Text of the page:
With the disappearance of the scientific concept of body (material, physical, etc.), what happens to the “second substance,” res cogitans/mind, which was left untouched by Newton’s startling discoveries? A plausible answer was suggested by John Locke, also within the reigning theological framework. He wrote that just as God added to matter such inconceivable properties as gravitational attraction, he might also have “superadded” to matter the capacity of thought. In the years that followed, Locke’s “God” was reinterpreted as “nature,” a move that opened the topic to inquiry. That path was pursued extensively in the years that followed, leading to the conclusion that mental processes are properties of certain kinds of organized matter. Restating the fairly common understanding of the time, Charles Darwin, in his early notebooks, wrote that there is no need to regard thought, “a secretion of the brain,” as “more wonderful than gravity, a property of matter” – all inconceivable to us, but that is not a fact about the external world; rather, about our cognitive limitations.

It is of some interest that all of this has been forgotten, and is now being rediscovered. Nobel laureate Francis Crick, famous for the discovery of DNA, formulated what he called the “astonishing hypothesis” that our mental and emotional states are “in fact no more than the behavior of a vast assembly of nerve cells and their associated molecules.” In the philosophical literature, this rediscovery has sometimes been regarded as a radical new idea in the study of mind. To cite one prominent source, the radical new idea is “the bold assertion that mental phenomena are entirely natural and caused by the neurophysiological activities of the brain.” In fact, the many proposals of this sort reiterate, in virtually the same words, formulations of centuries ago, after the traditional mind-body problem became unformulable with Newton’s demolition of the only coherent notion of body (or physical, material, etc.). For example, 18th century chemist/philosopher Joseph Priestley’s conclusion that properties “termed mental” reduce to “the organical structure of the brain,” stated in different words by Locke, Hume, Darwin, and many others, and almost inescapable, it would seem, after the collapse of the mechanical philosophy that provided the foundations for early modern science, and its criteria of intelligibility.

The last decade of the twentieth century was designated “the Decade of the Brain.” In introducing a collection of essays reviewing its results, neuroscientist Vernon Mountcastle formulated the guiding theme of the volume as the thesis of the new biology that “Things mental, indeed minds, are emergent properties of brains, [though] these emergences are…produced by principles that… we do not yet understand” – again reiterating eighteenth century insights in virtually the same words.

The phrase “we do not yet understand,” however, should strike a note of caution. We might recall Bertrand Russell’s observation in 1927 that chemical laws “cannot at present be reduced to physical laws.” That was true, leading eminent scientists, including Nobel laureates, to regard chemistry as no more than a mode of computation that could predict experimental results, but not real science. Soon after Russell wrote, it was discovered that his observation, though correct, was understated. Chemical laws never would be reducible to physical laws, as physics was then understood. After physics underwent radical changes, with the quantum-theoretic revolution, the new physics was unified with a virtually unchanged chemistry, but there was never reduction in the anticipated sense.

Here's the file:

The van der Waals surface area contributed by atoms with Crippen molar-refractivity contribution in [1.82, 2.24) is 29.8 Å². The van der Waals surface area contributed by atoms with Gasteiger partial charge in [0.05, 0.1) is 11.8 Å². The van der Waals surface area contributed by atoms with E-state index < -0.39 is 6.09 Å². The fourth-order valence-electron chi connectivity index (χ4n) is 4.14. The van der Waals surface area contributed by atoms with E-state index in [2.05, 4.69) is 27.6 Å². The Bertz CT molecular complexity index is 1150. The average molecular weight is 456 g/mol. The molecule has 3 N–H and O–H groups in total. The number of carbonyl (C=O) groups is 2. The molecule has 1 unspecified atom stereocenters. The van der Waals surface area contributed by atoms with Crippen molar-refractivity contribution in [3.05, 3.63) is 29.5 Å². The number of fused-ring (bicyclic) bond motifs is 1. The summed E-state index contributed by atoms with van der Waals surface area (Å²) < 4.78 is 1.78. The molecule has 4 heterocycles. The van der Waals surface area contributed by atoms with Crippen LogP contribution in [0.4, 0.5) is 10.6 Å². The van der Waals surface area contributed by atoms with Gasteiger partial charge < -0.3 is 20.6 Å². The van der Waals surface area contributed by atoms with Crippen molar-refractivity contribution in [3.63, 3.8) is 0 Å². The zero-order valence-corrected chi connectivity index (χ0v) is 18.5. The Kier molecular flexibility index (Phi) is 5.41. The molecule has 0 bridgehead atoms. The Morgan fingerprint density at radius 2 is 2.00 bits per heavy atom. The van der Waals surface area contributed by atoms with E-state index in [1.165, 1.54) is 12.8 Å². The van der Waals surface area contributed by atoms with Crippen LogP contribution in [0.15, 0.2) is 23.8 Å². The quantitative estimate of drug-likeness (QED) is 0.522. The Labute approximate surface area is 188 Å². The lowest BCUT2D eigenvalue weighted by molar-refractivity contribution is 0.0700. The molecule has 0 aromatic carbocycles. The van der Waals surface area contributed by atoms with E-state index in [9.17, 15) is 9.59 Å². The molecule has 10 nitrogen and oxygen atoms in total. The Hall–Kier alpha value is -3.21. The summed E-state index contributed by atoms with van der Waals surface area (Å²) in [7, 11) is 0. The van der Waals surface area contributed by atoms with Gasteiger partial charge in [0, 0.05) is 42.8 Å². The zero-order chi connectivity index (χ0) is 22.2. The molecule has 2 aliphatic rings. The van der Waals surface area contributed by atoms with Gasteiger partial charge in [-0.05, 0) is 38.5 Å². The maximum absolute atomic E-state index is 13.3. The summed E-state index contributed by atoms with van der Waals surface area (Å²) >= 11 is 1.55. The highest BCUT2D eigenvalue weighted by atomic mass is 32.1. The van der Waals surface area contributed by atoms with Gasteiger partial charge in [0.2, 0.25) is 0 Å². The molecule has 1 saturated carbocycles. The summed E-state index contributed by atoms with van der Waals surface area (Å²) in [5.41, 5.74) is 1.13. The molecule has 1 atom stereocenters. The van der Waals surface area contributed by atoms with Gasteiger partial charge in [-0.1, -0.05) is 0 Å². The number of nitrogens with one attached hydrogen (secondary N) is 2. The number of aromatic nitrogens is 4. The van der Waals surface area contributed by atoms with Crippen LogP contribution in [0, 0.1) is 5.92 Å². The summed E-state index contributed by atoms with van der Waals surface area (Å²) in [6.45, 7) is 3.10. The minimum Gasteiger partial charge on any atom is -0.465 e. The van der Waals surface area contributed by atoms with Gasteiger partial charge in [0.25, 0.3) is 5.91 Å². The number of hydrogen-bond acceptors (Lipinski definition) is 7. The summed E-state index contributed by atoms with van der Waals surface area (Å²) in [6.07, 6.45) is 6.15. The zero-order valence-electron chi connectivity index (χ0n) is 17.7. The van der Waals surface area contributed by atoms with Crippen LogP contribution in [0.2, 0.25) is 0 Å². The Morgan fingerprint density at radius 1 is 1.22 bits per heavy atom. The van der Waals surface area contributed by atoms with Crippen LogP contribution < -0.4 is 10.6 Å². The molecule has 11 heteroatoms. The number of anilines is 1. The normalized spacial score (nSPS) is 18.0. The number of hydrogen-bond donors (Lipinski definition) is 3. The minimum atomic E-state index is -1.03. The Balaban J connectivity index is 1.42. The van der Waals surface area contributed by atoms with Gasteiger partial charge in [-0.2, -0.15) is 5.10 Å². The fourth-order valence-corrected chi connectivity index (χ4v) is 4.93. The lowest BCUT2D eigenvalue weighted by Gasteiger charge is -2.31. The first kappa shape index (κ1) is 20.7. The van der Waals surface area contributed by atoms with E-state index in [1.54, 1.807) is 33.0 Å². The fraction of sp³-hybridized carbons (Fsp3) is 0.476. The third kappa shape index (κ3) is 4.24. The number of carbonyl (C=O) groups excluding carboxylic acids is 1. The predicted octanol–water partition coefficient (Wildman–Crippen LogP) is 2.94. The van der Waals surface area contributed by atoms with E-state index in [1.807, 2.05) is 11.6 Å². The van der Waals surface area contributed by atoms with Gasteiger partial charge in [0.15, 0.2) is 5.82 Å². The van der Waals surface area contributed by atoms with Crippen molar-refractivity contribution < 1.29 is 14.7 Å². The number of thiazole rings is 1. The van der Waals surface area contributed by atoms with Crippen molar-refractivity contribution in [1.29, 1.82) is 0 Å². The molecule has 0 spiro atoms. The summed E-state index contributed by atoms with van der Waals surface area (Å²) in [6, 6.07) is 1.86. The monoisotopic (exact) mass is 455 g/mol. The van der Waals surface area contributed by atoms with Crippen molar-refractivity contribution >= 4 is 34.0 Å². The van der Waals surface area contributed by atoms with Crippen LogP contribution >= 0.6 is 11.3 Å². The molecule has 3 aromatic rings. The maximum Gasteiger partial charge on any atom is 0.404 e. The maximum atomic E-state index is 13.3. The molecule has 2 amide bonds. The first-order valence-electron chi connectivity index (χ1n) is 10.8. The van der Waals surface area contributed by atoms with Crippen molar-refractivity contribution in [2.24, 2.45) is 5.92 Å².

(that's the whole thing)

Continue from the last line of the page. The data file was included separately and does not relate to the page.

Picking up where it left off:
There may be some lessons here for neuroscience and philosophy of mind. Contemporary neuroscience is hardly as well-established as physics was a century ago. There are what seem to me to be cogent critiques of its foundational assumptions, notably recent work by cognitive neuroscientists C.R. Gallistel and Adam Philip King. The common slogan that study of mind is neuroscience at an abstract level might turn out to be just as misleading as comparable statements about chemistry and physics ninety years ago. Unification may take place, but that might require radical rethinking of the neurosciences, perhaps guided by computational theories of cognitive processes, as Gallistel and King suggest.

The development of chemistry after Newton also has lessons for neuroscience and cognitive science. The 18th century chemist Joseph Black recommended that “chemical affinity be received as a first principle, which we cannot explain any more than Newton could explain gravitation, and let us defer accounting for the laws of affinity, till we have established such a body of doctrine as he has established concerning the laws of gravitation.” The course Black outlined is the one that was actually followed as chemistry proceeded to establish a rich body of doctrine. Historian of chemistry Arnold Thackray observes that the “triumphs” of chemistry were “built on no reductionist foundation but rather achieved in isolation from the newly emerging science of physics.” Interestingly, Thackray continues, Newton and his followers did attempt to “pursue the thoroughly Newtonian and reductionist task of uncovering the general mathematical laws which govern all chemical behavior” and to develop a principled science of chemical mechanisms based on physics and its concepts of interactions among “the ultimate permanent particles of matter.” But the Newtonian program was undercut by Dalton’s “astonishingly successful weight-quantification of chemical units,” Thackray continues, shifting “the whole area of philosophical debate among chemists from that of chemical mechanisms (the why? of reaction) to that of chemical units (the what? and how much?),” a theory that “was profoundly antiphysicalist and anti-Newtonian in its rejection of the unity of matter, and its dismissal of short-range forces.” Continuing, Thackray writes that “Dalton’s ideas were chemically successful. Hence they have enjoyed the homage of history, unlike the philosophically more coherent, if less successful, reductionist schemes of the Newtonians.”